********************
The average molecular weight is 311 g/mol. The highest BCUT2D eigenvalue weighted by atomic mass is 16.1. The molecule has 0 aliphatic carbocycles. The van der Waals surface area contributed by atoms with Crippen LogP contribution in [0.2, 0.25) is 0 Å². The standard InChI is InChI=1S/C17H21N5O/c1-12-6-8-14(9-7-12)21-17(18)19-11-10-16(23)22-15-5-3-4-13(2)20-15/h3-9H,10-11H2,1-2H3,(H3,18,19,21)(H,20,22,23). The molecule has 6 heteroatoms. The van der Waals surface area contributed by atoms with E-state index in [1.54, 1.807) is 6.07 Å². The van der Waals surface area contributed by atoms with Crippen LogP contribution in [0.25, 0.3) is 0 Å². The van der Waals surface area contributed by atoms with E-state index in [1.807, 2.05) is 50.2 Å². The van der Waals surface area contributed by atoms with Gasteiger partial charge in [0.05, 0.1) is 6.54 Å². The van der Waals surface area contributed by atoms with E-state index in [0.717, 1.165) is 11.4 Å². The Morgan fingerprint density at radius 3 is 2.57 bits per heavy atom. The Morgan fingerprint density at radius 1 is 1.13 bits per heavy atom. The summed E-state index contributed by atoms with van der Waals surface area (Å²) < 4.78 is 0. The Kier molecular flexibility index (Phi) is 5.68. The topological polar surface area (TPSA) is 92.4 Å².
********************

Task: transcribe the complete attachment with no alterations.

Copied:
The average molecular weight is 311 g/mol. The highest BCUT2D eigenvalue weighted by atomic mass is 16.1. The molecule has 0 aliphatic carbocycles. The van der Waals surface area contributed by atoms with Crippen LogP contribution in [0.2, 0.25) is 0 Å². The standard InChI is InChI=1S/C17H21N5O/c1-12-6-8-14(9-7-12)21-17(18)19-11-10-16(23)22-15-5-3-4-13(2)20-15/h3-9H,10-11H2,1-2H3,(H3,18,19,21)(H,20,22,23). The molecule has 6 heteroatoms. The van der Waals surface area contributed by atoms with E-state index in [1.54, 1.807) is 6.07 Å². The van der Waals surface area contributed by atoms with Crippen LogP contribution in [0.25, 0.3) is 0 Å². The van der Waals surface area contributed by atoms with E-state index in [1.807, 2.05) is 50.2 Å². The van der Waals surface area contributed by atoms with Gasteiger partial charge in [0.05, 0.1) is 6.54 Å². The van der Waals surface area contributed by atoms with E-state index in [0.717, 1.165) is 11.4 Å². The Morgan fingerprint density at radius 3 is 2.57 bits per heavy atom. The Morgan fingerprint density at radius 1 is 1.13 bits per heavy atom. The summed E-state index contributed by atoms with van der Waals surface area (Å²) < 4.78 is 0. The Kier molecular flexibility index (Phi) is 5.68. The topological polar surface area (TPSA) is 92.4 Å².